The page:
“The mission is to create the premier spaceport strategically positioned to provide economic diversity with a competitive advantage for the space sector, Camden County, the State of Georgia and the United States of America,” according to County officials. 

Jan. 7 - Latest Unemployment data for Brunswick area: U.S. holds at 4.7 percent

Brunswick Business Journal Staff Report

January 7, 2017 – The U.S. Bureau of Labor Statistics reported today that total nonfarm payroll employment rose by 156,000 in December, and the unemployment rate was little changed at 4.7 percent.  The most recent data on the Savannah MSA shows an unemployment rate of 4.7 percent as of November, down from 5.2 percent in June, but up from a year ago, slightly.  

In the most recent available detailed labor information for the the Brunswick MSA, there were 51,400 people in the labor force working as of November 2016, down from 52,400 in June 2016.  The Unemployment rate was 5.2 percent, down from 5.6 percent in June.

The U.S. average weekly wage in October was $1,043.00.

As of November, Georgia’s unemployment rate was 5.3 percent, down from 5.5 percent in June.

The National Labor Force and Unemployment Data

Job growth occurred in health care and social assistance across the U.S.

For the U.S., the unemployment rate, at 4.7 percent, and the number of unemployed persons, at 7.5 million, changed little in December. However, both measures edged down in the fourth quarter, after showing little net change earlier in the year.  Among the major worker groups, the unemployment rates for adult men (4.4 percent), adult women (4.3 percent), teenagers (14.7 percent), Whites (4.3 percent), Blacks (7.8 percent), Asians (2.6 percent), and Hispanics (5.9 percent) showed little change in December, as well.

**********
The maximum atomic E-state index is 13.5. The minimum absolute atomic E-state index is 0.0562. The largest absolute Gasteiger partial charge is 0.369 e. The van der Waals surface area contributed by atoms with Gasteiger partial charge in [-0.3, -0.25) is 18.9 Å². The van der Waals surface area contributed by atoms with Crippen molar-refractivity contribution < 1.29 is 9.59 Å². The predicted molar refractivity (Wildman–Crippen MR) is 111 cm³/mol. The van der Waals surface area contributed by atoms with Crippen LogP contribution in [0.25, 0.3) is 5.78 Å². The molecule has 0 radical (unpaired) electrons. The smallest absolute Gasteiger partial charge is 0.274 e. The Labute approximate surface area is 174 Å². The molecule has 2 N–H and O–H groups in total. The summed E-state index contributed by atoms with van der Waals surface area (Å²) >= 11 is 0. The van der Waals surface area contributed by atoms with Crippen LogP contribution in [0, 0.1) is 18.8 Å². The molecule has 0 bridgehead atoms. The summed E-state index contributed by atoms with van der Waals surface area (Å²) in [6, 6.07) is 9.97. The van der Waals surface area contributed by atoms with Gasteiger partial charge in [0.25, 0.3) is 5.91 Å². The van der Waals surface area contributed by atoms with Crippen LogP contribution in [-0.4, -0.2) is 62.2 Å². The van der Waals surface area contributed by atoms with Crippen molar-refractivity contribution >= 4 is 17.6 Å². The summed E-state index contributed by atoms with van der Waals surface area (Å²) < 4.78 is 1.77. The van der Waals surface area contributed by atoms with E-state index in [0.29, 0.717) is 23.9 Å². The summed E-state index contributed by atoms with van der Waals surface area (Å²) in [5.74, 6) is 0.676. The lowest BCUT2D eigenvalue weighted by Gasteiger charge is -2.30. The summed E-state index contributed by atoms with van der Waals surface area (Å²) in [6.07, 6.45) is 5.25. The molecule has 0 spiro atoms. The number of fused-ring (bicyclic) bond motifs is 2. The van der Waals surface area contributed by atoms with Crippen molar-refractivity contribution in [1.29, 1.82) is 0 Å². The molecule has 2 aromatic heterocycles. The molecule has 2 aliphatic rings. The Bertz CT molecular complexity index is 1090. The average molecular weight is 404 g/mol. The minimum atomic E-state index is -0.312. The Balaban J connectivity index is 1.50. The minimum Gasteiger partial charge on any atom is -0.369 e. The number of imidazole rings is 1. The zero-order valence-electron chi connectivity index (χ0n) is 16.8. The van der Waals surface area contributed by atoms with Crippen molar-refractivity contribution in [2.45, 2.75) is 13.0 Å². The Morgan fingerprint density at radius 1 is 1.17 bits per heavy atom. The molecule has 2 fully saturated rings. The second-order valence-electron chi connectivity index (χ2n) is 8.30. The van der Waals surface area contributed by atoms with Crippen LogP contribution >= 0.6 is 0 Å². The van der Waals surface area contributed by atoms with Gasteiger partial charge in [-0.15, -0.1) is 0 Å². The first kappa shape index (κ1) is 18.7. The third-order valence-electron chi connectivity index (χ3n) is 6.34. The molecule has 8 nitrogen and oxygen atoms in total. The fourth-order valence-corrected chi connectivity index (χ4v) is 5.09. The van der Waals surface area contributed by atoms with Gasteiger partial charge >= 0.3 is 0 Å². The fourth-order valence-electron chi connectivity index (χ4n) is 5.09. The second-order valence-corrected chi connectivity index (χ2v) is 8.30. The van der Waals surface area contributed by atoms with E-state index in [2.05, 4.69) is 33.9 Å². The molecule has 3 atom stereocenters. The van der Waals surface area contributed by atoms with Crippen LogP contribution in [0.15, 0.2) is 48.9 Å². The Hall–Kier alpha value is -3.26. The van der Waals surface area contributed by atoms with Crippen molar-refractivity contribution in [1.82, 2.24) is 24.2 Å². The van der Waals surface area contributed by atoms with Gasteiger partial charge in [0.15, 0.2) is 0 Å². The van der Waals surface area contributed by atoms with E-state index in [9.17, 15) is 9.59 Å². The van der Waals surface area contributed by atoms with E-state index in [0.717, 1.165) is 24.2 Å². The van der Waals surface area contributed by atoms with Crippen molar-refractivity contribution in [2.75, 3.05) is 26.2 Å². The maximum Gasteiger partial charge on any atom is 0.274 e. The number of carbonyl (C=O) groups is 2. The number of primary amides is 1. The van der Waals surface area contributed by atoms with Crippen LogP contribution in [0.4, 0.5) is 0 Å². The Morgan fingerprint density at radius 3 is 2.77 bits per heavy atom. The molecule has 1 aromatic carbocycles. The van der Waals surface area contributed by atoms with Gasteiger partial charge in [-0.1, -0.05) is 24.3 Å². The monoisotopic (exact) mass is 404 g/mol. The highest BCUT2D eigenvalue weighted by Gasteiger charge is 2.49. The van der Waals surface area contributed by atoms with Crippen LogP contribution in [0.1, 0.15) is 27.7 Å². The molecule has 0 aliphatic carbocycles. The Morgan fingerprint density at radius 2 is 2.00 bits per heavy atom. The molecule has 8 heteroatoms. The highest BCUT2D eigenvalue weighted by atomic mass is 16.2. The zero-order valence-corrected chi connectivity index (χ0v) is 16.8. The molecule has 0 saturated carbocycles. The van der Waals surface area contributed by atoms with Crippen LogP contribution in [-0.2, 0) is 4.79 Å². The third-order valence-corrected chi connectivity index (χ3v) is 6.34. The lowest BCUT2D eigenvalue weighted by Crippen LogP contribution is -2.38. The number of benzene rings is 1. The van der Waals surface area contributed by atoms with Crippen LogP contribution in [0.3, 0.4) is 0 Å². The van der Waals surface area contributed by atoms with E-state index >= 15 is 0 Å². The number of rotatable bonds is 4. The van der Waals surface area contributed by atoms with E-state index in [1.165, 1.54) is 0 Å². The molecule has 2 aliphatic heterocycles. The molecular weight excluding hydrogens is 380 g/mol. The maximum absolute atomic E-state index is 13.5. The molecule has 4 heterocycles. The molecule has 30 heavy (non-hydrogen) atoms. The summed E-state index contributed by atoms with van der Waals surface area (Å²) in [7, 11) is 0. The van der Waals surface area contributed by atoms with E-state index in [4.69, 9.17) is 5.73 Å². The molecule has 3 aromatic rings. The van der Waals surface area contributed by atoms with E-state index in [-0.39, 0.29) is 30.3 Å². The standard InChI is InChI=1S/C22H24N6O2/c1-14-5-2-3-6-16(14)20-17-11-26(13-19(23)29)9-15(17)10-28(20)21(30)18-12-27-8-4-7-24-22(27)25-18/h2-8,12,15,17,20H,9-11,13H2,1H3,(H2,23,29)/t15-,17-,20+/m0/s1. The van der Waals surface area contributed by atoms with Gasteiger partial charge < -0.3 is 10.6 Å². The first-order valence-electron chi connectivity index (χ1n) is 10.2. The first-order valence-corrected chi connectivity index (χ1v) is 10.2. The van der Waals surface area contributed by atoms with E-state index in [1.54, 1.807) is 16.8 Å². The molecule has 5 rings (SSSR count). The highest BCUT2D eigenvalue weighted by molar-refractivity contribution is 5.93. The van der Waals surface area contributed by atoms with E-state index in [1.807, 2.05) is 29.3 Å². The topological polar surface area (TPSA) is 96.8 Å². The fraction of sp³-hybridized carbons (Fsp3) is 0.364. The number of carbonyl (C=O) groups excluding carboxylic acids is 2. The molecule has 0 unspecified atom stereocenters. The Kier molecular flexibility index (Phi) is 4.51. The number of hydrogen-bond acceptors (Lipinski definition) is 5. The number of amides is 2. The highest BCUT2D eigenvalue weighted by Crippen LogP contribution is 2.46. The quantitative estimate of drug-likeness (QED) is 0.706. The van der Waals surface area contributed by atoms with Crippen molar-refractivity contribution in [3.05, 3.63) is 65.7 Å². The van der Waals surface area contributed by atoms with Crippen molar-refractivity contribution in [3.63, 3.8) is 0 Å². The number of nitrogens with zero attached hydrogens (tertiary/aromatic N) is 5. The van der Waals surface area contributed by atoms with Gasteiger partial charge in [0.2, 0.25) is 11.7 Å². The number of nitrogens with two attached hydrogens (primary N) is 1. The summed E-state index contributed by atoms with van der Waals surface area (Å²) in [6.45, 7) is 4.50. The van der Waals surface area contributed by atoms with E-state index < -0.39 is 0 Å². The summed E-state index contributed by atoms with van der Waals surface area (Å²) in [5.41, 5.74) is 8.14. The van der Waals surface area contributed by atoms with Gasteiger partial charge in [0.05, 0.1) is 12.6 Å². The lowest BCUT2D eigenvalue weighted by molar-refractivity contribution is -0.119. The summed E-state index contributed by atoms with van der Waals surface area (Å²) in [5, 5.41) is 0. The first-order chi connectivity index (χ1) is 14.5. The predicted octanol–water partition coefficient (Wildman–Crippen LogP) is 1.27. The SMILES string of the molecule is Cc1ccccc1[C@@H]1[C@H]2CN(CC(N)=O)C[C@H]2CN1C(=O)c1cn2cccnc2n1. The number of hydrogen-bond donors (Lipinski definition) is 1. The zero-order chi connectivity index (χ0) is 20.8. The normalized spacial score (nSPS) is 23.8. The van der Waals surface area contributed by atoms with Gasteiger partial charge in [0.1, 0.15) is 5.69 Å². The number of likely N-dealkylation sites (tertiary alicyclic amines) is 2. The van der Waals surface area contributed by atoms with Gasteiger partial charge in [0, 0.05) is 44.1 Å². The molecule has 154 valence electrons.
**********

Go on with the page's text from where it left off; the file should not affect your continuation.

The number of long-term unemployed (those jobless for 27 weeks or more) was essentially unchanged at 1.8 million in December and accounted for 24.2 percent of the unemployed. In 2016, the number of long-term unemployed declined by 263,000.

And, the U.S. labor force participation rate, at 62.7 percent, changed little in December and was unchanged over the year.  Also, the number of persons employed part time for economic reasons (also referred to as involuntary part-time workers), was at 5.6 million, also essentially unchanged in December but was down by 459,000 over the year. These individuals, who would have preferred full-time employment, were working part time because their hours had been cut back or because they were unable to find a full-time job.

In December, 1.7 million persons were marginally attached to the labor force, little changed from a year earlier. (The data are not seasonally adjusted.) These individuals were not in the labor force, wanted and were available for work, and had looked for a job sometime in the prior 12 months. They were not counted as unemployed because they had not searched for work in the 4 weeks preceding the survey.